As per a recent study by Accenture research, 63% consumers prefer to purchase products and services from companies that live by a bigger purpose that goes beyond their corporate bottom line. Up until recently, brands were basking in the glory of successfully articulated brand values, but it’s a different ball game now on. Today’s consumer preferences are shifting more and more towards brands with purpose. Brands now behold the additional responsibility of making a positive difference to the world. As per a Harvard Business Review study, 64% of consumers who associate with a brand do so if the said brand shares their own beliefs and values. It’s no surprise then that brand marketers are increasingly viewing their social commitments as integral to winning customer loyalty. As a result, traditional businesses and companies too are rethinking their idea of brand marketing, to one that reflects authenticity and greater risk-taking.
Here are some brands that are setting a great benchmark in this regard:
– Levi’s: Late last year, Levi’s dared to do what few American brands would it launched a campaign propagating better gun control in America. In his open letter featured in Fortune, Levi-Strauss CEO Chip Bergh said, “We simply cannot stand by silently when it comes to the issues that threaten the very fabric of the communities where we live and work. While taking a stand can be unpopular with some, doing nothing is no longer an option.” Levis definitely ain’t all talk no action. The brand has set up ‘Safer Tomorrow’, a $1m Fund to “fuel the work of nonprofits and youth activists who are working to end gun violence in America.” That’s not all; the company is also working on tackling this issue by getting business leaders to encourage their respective employees to get more politically active.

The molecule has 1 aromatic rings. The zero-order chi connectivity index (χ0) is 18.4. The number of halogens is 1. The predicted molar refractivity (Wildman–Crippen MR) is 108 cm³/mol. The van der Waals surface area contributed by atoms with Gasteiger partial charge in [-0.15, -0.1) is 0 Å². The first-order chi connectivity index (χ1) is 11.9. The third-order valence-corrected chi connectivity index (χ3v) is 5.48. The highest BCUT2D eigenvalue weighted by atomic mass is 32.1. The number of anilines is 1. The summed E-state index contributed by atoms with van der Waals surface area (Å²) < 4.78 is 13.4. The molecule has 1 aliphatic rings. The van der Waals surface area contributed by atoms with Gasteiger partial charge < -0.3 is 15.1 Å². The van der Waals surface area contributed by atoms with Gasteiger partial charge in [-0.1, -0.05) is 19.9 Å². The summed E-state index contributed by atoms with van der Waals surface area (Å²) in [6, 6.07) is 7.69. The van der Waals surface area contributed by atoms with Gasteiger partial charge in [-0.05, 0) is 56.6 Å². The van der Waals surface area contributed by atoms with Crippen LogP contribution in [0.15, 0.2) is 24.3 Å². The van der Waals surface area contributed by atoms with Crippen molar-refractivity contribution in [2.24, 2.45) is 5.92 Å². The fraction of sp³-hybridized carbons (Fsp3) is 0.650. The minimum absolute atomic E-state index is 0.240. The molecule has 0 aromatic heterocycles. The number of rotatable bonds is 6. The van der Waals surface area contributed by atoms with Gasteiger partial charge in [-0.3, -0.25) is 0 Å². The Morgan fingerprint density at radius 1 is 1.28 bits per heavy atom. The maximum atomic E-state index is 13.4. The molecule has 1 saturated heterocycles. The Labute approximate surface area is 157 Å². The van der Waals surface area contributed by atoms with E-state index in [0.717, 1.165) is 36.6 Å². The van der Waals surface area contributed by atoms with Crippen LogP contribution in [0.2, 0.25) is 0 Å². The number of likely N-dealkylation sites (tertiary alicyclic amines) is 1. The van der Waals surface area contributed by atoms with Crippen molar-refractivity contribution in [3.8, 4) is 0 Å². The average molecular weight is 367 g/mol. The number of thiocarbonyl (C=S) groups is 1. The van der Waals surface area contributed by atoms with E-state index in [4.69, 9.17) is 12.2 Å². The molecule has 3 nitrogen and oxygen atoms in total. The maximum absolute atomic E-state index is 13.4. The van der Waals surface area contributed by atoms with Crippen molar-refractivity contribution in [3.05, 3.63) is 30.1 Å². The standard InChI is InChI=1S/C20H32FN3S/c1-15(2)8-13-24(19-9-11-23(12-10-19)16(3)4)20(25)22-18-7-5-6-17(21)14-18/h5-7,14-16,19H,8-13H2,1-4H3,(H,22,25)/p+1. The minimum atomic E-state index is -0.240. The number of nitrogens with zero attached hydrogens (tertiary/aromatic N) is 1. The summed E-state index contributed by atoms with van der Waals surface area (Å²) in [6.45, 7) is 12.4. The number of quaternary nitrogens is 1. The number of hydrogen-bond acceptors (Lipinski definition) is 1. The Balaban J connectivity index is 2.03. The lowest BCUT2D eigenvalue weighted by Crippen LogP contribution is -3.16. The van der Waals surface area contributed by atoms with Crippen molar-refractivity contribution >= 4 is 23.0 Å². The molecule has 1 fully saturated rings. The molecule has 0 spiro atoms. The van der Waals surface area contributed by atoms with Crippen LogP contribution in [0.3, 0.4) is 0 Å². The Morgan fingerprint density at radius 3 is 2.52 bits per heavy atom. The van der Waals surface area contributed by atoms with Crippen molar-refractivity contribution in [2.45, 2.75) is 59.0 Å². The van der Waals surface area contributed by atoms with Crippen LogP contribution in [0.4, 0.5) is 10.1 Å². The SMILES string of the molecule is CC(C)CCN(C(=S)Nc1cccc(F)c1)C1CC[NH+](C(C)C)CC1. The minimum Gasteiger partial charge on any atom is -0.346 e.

–The Body Shop: For most part of the last 18 months, the cosmetic retailer has been working on revamping its brand purpose in order to put “activism at the heart of its brand strategy”. True to their aim of being a feminist brand, their reinvented brand purpose will be gender-equality focussed. As explained by their head of global activism, Macneil-Brown: “We’re seeing our way into the women’s rights space because at the heart of our activism we want to work towards gender equality”. In an effort to ensure activism remains at the core of their stores, they are up-skilling their store teams to run local activism projects as well as organizing periodic workshops conducted by grass-root activist groups.
–IKEA: Swedish company, IKEA has launched its ambitious urban farming program in collaboration with British designer, Tom Dixon. The idea of this partnership is to explore the future of urban farming by encouraging patrons to explore innovative means to utilize their home space for agriculture. It was kick-started with a show providing a futuristic look into how urban dwellers can use their kitchens and rooftops to grow food with least amount of energy consumption and minimal carbon footprint. It has already started integrating urban farming techniques in its own stores – case in point, in March IKEA announced they were growing lettuce in their shipping containers, only to use the produce later in their store restaurants!